I had read another of Simon Winchester's books and enjoyed his writing. This book failed me for the vast number of inaccuracies and incorrect information. It made me question the rest of his book as to being truly factual. Examples are: He writes of the mountain man Old Bill Williams and that he was probably a cannibal when he lead Charles Fremont's expedition into the San Juan Mountains in the winter. Williams tried to talk Fremont out of attempting to traverse the San Juan Mtns. A year later Williams was killed, probably by Ute Indians. Fremont then laid blame on Williams for the failure and accused him of being a cannibal. When Winchester writes about Yellowstone he fails to mention John Colter who reported seeing the geysers and mudpots. It was known as "Colter's Hell" and many did not believe him. When he writes of John Wesley Powell rowing through Cataract Canyon he states there was no where they could land on shore. In truth they portaged many of the rapids of Cataract and even stopped to shoot two desert bighorn sheep.Then Winchester writes, "boaters and rafters still vanish without trace today in the treacherous boils of Marble Canyon, never to be found whole." Might want to tell the National Park Service about all these disappearing boaters!!! Continuing on in the Grand Canyon he states that Lava Falls is now silted up by Lake Mead. Lava Falls is alive and well. Lava Cliff Rapid was inundated by the reservoir. He says the Green River comes from Yellowstone. The Green's headwaters are the Wind River Range in Wyoming. In writing of the "Great Diamond Hoax" he says that today, "The Bureau of Land Management looks after this remote, unwanted wilderness and does its best to keep away people who have no business there." BLM does not keep people away, and wilderness is very much WANTED! I found several more inaccuracies and finally conceded to read no more. Very disappointing. I find myself not wanting to read more of this author.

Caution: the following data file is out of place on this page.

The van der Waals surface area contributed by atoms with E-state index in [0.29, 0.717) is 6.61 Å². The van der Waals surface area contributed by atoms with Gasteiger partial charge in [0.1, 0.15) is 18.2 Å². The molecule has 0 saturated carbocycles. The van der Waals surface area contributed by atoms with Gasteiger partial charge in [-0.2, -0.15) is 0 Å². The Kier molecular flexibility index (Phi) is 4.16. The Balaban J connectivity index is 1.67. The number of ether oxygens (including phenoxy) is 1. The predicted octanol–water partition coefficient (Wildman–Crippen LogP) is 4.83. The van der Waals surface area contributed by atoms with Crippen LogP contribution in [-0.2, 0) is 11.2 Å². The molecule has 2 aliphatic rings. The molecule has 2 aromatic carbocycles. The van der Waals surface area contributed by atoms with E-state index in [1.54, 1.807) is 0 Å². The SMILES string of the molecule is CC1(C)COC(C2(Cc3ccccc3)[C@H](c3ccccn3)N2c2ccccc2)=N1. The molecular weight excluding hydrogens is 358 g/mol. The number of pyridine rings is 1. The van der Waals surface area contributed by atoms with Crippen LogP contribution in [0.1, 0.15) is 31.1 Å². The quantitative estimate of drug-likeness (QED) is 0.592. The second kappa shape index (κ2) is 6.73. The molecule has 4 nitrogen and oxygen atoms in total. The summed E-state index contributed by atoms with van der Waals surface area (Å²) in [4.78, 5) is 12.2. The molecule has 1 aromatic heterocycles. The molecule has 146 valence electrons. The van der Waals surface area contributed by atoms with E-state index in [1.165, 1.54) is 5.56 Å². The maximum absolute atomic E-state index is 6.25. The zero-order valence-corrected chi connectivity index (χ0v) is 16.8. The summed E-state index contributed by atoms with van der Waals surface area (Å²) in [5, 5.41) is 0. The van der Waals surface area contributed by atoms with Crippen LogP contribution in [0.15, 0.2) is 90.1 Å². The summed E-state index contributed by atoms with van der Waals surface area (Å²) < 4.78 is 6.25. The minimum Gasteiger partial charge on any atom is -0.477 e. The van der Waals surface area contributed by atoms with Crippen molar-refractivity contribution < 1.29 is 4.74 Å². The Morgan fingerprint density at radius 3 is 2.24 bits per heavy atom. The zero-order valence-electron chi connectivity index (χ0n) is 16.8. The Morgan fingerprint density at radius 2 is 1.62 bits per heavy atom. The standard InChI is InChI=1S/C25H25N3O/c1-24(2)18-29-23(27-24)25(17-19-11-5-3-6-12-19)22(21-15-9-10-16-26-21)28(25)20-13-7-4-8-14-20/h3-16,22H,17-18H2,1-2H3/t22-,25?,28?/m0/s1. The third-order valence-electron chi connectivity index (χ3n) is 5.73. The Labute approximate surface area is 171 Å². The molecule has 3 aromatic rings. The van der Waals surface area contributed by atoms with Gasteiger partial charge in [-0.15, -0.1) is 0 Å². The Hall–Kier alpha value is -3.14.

Author has a great vocabulary and seems to enjoy flaunting it. He cannot tell a story to save his life. This book was more about himself and his research than about what the title says. I bought the book because I was interested in US history. Very poor book for that purpose.
“The Men Who United The States” is the fascinating story of those who bound America together. It features the visionaries, such as Thomas Jefferson, Meriwether Lewis and William Clark, the explorers he sent into uncharted lands, geological surveyor William Maclure who created the maps for those who would follow, Samuel Morris who invented the telegraph and the road, canal and railroad builders who physically stitched the states together. When I picked this up I was expecting to read about the statesmen who signed the treaties that annexed lands and developed the individual states. Author Simon Winchester approaches the topic much differently. He introduces his readers to a means of uniting much different, but at least as necessary, as what I was expecting. It has filled an important gap in my historical education.
Winchester not only weaves familiar history with the unfamiliar staying true to his original motif threads, but he brings a fascinating perspective to it all. His voice is a pleasure to listen to.
I heard the author talk about his book on mpr and I thought that it would have much more of a local MN interest to me than it does, although I am only about half finished reading it. But he starts out telling a shortened version of the Lewis and Clark expedition and I am always interested in learning more about that. He interrupts the historical narrative, once in a while, to inject some interesting tids bits of what is happening to the region that he is writing about at the present moment. I am enjoying the book and learning much about the history of places east of my home state of MN. I just finished reading the part of the book where he writes about how George Washington explores his own land given to him by the British gov't and comes up with an ill concieved plan to build a canal there. I recommend reading this book. So far it has been interesting to me.It has just come out and so I wasnt yet able to purchase it in paperback form.
Interesting stories in a whole that didn't quite gel.
Learned more than I expected